26 3 / 2013
How We Select Our Partner Organizations
The partner organizations we work with are one of the most critical parts of the Tech in the World fellowship. They are our fellows’ generous hosts during their stay abroad, our collaborators in tackling important issues in global health, and the ultimate caretaker of the software solutions that we develop for them. The selection of good partner organizations and cultivation of strong partnerships are essential to a successful and rewarding fellowship trip.
Realizing this, we invested a fair amount of time into developing our selection criteria for partner organizations, to maximize both the learning experience and opportunity for impact. We want to share our current thinking, so that our selection process is both understood and transparent, and so that other humanitarian efforts (especially related to technology) may benefit from our thinking. Of course, these criteria will surely change over time as we continue to learn more from our experiences.
Our approach to partner selection is heavily influenced by our philosophy on technology for development (ICT4D). We believe that the actual technology development itself is only a very small component of the entire process of applying technology to development issues. Before technology development, great efforts must be taken to fully understand root causes, develop a theory of change, and assess available resources, among other preparations. Once the technology has been developed, much time and energy must be invested into maintaining the technology (e.g., bug-squashing and server administration), growing adoption, managing deployment, and so on. We recognize that what comes before and after the development of technology is more important and significantly more difficult than building the technology — in our experiences, we find that the vast majority of failed ICT4D projects do not fall short on creating a functional technology, but on the other crucial aspects of ICT4D. We are determined to do the best we can to avoid the same pitfalls.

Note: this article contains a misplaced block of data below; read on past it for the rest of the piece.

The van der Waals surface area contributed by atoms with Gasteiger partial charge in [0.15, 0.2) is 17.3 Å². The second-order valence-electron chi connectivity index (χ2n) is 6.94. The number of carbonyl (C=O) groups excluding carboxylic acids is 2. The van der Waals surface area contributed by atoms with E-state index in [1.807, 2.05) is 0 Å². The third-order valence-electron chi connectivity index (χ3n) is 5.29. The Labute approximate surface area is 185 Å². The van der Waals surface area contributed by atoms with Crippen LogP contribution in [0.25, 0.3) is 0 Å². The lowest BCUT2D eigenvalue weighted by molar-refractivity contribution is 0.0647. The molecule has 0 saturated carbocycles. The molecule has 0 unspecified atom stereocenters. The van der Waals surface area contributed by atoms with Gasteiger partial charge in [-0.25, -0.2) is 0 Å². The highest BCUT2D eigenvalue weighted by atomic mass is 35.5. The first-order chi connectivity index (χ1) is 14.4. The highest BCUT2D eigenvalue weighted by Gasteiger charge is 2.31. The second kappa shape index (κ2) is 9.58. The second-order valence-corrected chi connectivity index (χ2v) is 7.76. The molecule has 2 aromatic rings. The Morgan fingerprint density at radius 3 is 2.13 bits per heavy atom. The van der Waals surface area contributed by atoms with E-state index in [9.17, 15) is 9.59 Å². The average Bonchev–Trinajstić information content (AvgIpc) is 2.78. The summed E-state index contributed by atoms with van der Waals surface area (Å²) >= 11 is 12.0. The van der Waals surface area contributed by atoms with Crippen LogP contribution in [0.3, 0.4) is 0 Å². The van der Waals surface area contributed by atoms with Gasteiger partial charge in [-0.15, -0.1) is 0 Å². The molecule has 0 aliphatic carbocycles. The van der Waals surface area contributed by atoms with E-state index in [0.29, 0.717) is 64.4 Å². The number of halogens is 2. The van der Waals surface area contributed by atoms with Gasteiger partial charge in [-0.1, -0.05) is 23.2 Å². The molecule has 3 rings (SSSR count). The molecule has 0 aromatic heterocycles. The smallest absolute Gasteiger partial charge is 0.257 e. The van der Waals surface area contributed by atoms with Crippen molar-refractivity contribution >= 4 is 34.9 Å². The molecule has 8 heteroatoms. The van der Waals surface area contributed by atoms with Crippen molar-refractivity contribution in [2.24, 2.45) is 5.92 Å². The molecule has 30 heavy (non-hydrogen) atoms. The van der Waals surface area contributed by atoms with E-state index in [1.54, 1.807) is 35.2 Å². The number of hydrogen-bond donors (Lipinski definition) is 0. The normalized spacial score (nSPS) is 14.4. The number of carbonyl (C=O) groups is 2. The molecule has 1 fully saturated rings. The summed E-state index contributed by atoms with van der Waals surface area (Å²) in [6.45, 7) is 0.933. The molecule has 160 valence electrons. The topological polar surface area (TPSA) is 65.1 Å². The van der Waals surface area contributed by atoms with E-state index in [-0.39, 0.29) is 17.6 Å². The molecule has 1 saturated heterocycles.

The most valuable resource that Tech in the World fellows bring to the table is the ability to develop software technologies quickly. Our most limited resource is the amount of time we have on the ground. Due to our short stay, we do not have the bandwidth to conduct needs assessments or long-term maintenance. Regardless, we would prefer these to be handled by local organizations, for a more sustainable impact. Thus, we want to collaborate with partner organizations whom we believe have both the local understanding and an accurate needs assessment as well as the resources (technical and otherwise) to maintain the technology. This framework of thought leads us to our guidelines and criteria for evaluation of potential partner organizations.
- Locally based, with local staff. We prefer to work with local organizations, who have a strong understanding of local conditions and needs. We also believe that local organizations will afford a more rewarding experience for fellows, as they will have more exposure to local conditions.
- Moderate size and history. This is a heuristic for the stability of the organization. We seek long-term partnerships to build upon each year’s efforts, and a stable organization gives us greater confidence in the value of investing in a long-term relationship. A partnership with a more stable organization overall will have less risk.